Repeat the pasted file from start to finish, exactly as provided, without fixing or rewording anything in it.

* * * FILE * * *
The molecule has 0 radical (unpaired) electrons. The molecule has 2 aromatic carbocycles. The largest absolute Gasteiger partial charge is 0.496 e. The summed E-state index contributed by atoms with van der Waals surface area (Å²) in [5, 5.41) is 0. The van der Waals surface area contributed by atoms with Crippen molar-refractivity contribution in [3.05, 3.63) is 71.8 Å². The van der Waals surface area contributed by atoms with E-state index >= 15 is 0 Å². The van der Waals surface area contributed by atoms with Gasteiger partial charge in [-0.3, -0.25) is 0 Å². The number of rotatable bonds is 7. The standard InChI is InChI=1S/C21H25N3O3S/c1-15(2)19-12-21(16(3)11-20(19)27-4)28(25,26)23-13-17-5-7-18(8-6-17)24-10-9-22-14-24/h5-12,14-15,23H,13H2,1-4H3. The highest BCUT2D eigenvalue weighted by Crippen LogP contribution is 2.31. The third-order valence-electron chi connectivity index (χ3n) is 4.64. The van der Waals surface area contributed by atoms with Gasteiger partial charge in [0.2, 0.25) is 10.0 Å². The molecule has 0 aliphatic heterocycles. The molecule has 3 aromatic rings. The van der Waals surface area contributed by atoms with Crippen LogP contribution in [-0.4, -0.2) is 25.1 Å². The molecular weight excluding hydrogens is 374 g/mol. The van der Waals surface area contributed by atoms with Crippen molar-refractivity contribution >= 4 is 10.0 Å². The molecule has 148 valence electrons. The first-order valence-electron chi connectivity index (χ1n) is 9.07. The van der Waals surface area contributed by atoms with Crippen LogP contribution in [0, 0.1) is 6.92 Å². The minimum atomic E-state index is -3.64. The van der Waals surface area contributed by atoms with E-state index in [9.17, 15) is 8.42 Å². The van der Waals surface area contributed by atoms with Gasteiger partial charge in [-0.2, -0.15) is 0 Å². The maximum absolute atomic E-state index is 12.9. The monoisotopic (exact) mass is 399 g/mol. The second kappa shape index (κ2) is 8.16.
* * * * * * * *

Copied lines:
The molecule has 0 radical (unpaired) electrons. The molecule has 2 aromatic carbocycles. The largest absolute Gasteiger partial charge is 0.496 e. The summed E-state index contributed by atoms with van der Waals surface area (Å²) in [5, 5.41) is 0. The van der Waals surface area contributed by atoms with Crippen molar-refractivity contribution in [3.05, 3.63) is 71.8 Å². The van der Waals surface area contributed by atoms with E-state index >= 15 is 0 Å². The van der Waals surface area contributed by atoms with Gasteiger partial charge in [-0.3, -0.25) is 0 Å². The number of rotatable bonds is 7. The standard InChI is InChI=1S/C21H25N3O3S/c1-15(2)19-12-21(16(3)11-20(19)27-4)28(25,26)23-13-17-5-7-18(8-6-17)24-10-9-22-14-24/h5-12,14-15,23H,13H2,1-4H3. The highest BCUT2D eigenvalue weighted by Crippen LogP contribution is 2.31. The third-order valence-electron chi connectivity index (χ3n) is 4.64. The van der Waals surface area contributed by atoms with Gasteiger partial charge in [0.2, 0.25) is 10.0 Å². The molecule has 0 aliphatic heterocycles. The molecule has 3 aromatic rings. The van der Waals surface area contributed by atoms with Crippen LogP contribution in [-0.4, -0.2) is 25.1 Å². The molecular weight excluding hydrogens is 374 g/mol. The van der Waals surface area contributed by atoms with Crippen molar-refractivity contribution >= 4 is 10.0 Å². The molecule has 148 valence electrons. The first-order valence-electron chi connectivity index (χ1n) is 9.07. The van der Waals surface area contributed by atoms with Crippen LogP contribution in [0, 0.1) is 6.92 Å². The minimum atomic E-state index is -3.64. The van der Waals surface area contributed by atoms with E-state index in [9.17, 15) is 8.42 Å². The van der Waals surface area contributed by atoms with Gasteiger partial charge in [-0.2, -0.15) is 0 Å². The maximum absolute atomic E-state index is 12.9. The monoisotopic (exact) mass is 399 g/mol. The second kappa shape index (κ2) is 8.16.